Hotel de Sens: An Exquisite Medieval Jewel in the Marais

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Hotel de Sens: An Exquisite Medieval Jewel in the Marais
At 1 rue du Figuier in the fourth arrondissement stands one of the few remaining medieval structures in Paris: the Hotel de Sens. (Other vestiges from the Middle Ages include 3 rue Volta, Nicolas Flamel’s house on Rue Montmorency, and the precarious-looking half-timbered twins at 11 and 13 rue François Miron.) The gothic Hotel de Sens is a romantic reminder of what Paris looked like before Baron Haussmann and Napoleon III redesigned the city streets in the latter half of the 19th century. The Hotel de Sens is prominently located in the Marais, just a three-minute walk north of the Seine. The palace’s construction began in 1475 under the orders of Tristan de Salazar and completed in 1518; it was built in order to house influential archbishops from the important French cathedral town of Sens, who were desirous of swaying the royal court of Paris. Turrets and arches remain part of this little restored castle, as does a small tower once thought necessary to protect the bishops from anticipated attack. The Hotel de Sens is one of the last known fortified domestic buildings. In the main arch and in the staircase of the lower courtyard, access was provided for the pouring of boiling oil! There is a cannon ball lodged in the stone façade, dating however from the July Revolution of 1830. The prophet Nostradamus was housed at the Hotel de Sens to be at the beck and call of King Henri II and the ever-so influential Catherine de Medici. Although the fortress-like façade of the Hotel de Sens is a bit daunting on a dull day, its walls contain a beautifully restored garden laid out in a parterre of geometrical beds and clipped hedges. Today, however, the biggest draw of the Hotel de Sens is the intriguing Bibliothèque Forney, a public library dedicated to the decorative arts, the art and craft professions and their techniques. Among this collection are 230,000 books, as well as 50,000 exhibition and commercial art catalogues, 9,000 samples of wallpaper, and 18th century fabric swatches. Over 200,000 prints and advertising posters are also housed within the Hotel de Sens along with more than a million postcards. Its collections of iconographic ephemera are astounding, and not limited to advertising brands, tobacco wrappers, and 20,000 cheese labels. There are also more whimsical finds such as 80 game boards from the end of the 19th century, plus paper hats and masks, advertising fans, and the cardboard crowns of kings. Commercial catalogues of Bazar of the City Hall (1932). Photo © Bibliothèque Forney, Facebook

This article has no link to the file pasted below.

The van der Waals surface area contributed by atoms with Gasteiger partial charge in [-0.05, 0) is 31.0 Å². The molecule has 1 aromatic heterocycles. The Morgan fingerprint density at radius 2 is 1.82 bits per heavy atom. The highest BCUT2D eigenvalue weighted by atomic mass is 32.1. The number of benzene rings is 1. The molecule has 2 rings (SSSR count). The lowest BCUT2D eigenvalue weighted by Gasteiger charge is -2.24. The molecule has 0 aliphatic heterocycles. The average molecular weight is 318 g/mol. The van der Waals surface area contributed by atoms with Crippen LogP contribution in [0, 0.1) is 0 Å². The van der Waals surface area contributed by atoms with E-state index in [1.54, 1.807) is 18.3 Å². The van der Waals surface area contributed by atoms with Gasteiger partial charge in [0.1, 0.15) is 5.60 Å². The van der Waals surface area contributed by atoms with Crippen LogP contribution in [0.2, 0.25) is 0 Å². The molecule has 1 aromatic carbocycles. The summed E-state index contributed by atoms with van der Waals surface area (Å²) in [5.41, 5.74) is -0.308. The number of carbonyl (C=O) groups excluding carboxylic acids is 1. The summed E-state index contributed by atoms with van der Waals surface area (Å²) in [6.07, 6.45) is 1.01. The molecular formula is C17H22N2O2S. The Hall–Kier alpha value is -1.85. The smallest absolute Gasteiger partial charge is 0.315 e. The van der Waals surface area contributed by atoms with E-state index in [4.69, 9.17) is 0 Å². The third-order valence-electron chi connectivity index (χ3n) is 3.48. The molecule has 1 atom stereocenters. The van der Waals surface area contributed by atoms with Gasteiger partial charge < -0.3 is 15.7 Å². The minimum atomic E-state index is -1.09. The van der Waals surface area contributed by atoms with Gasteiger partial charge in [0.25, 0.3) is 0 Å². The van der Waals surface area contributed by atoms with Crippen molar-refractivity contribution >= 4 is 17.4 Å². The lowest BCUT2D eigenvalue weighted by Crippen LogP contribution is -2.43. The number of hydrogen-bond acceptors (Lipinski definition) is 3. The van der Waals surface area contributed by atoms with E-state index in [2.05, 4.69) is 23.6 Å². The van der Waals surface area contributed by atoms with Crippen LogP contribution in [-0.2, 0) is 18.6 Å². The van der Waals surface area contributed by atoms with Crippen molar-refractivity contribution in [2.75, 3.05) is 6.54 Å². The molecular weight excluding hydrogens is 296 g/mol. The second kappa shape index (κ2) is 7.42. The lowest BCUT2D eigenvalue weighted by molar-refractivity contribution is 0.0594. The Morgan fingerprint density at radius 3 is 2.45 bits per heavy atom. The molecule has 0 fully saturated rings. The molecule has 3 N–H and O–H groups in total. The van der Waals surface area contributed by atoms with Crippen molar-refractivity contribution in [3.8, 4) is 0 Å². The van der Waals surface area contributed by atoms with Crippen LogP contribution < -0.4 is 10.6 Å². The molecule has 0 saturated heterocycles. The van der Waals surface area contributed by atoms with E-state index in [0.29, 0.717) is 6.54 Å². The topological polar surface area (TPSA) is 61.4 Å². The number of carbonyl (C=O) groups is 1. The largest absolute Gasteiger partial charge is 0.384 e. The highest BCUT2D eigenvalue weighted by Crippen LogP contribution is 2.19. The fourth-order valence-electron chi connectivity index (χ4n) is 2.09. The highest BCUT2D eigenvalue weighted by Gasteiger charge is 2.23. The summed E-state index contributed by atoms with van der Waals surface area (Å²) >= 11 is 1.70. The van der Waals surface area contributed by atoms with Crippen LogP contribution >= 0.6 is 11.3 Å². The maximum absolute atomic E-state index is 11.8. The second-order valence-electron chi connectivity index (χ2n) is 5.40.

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Lead photo credit : The Hôtel de Sens. Photo credit © Camlamb (CC BY 2.0)

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A freelance writer and amateur historian, Hazel knew she wanted to focus on the lives of French artists and femme fatales after an epiphany at the Musée d'Orsay. A life-long learner, she is a recent graduate of Art History from the University of Toronto. Now she is searching for a real-life art history mystery to solve.

Comments

  • Lauren Golden
    2021-01-08 05:37:29
    Lauren Golden
    The Hôtel de Sens is one of our favorites also. Because we always stay near St. Paul we purposely walk past or through the Hôtel on our way to the Seine. Generally it has been closed but I intend to make the effort to find out times it is open. Thanks for the article.

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  • CHERYL MATZKER
    2021-01-07 07:34:34
    CHERYL MATZKER
    Thank you for this article! When I read the title in my email I was sure you'd be talking about the Hôtel de Sens! It's one of my favorite places....the architecture, the history, the cannonball, the beautiful garden, and the quiet courtyard!

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